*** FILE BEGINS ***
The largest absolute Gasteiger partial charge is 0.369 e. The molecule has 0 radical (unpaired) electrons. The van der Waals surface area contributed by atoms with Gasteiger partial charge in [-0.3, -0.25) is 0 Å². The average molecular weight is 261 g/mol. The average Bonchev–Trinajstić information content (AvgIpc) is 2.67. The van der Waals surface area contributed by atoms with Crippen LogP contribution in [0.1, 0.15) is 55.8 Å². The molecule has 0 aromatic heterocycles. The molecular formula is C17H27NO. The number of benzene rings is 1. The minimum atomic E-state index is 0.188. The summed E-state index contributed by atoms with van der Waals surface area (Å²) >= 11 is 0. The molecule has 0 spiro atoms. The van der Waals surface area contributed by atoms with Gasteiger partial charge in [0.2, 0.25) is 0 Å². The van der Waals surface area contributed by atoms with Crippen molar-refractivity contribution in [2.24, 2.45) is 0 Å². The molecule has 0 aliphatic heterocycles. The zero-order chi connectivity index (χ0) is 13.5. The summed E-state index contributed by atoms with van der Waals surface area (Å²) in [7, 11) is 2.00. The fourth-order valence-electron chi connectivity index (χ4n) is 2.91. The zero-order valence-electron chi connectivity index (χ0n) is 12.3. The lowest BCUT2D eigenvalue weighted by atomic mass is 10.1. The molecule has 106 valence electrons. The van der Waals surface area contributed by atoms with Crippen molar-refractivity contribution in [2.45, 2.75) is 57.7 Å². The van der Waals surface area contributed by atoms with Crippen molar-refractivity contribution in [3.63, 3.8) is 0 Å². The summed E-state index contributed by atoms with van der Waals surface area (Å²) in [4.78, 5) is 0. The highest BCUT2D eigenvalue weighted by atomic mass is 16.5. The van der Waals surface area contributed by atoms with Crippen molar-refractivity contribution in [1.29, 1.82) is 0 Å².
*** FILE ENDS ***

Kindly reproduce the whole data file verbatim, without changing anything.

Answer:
The largest absolute Gasteiger partial charge is 0.369 e. The molecule has 0 radical (unpaired) electrons. The van der Waals surface area contributed by atoms with Gasteiger partial charge in [-0.3, -0.25) is 0 Å². The average molecular weight is 261 g/mol. The average Bonchev–Trinajstić information content (AvgIpc) is 2.67. The van der Waals surface area contributed by atoms with Crippen LogP contribution in [0.1, 0.15) is 55.8 Å². The molecule has 0 aromatic heterocycles. The molecular formula is C17H27NO. The number of benzene rings is 1. The minimum atomic E-state index is 0.188. The summed E-state index contributed by atoms with van der Waals surface area (Å²) >= 11 is 0. The molecule has 0 spiro atoms. The van der Waals surface area contributed by atoms with Gasteiger partial charge in [0.2, 0.25) is 0 Å². The van der Waals surface area contributed by atoms with Crippen molar-refractivity contribution in [2.24, 2.45) is 0 Å². The molecule has 0 aliphatic heterocycles. The zero-order chi connectivity index (χ0) is 13.5. The summed E-state index contributed by atoms with van der Waals surface area (Å²) in [7, 11) is 2.00. The fourth-order valence-electron chi connectivity index (χ4n) is 2.91. The zero-order valence-electron chi connectivity index (χ0n) is 12.3. The lowest BCUT2D eigenvalue weighted by atomic mass is 10.1. The molecule has 106 valence electrons. The van der Waals surface area contributed by atoms with Crippen molar-refractivity contribution in [2.45, 2.75) is 57.7 Å². The van der Waals surface area contributed by atoms with Crippen molar-refractivity contribution in [3.63, 3.8) is 0 Å². The summed E-state index contributed by atoms with van der Waals surface area (Å²) in [4.78, 5) is 0. The highest BCUT2D eigenvalue weighted by atomic mass is 16.5. The van der Waals surface area contributed by atoms with Crippen molar-refractivity contribution in [1.29, 1.82) is 0 Å².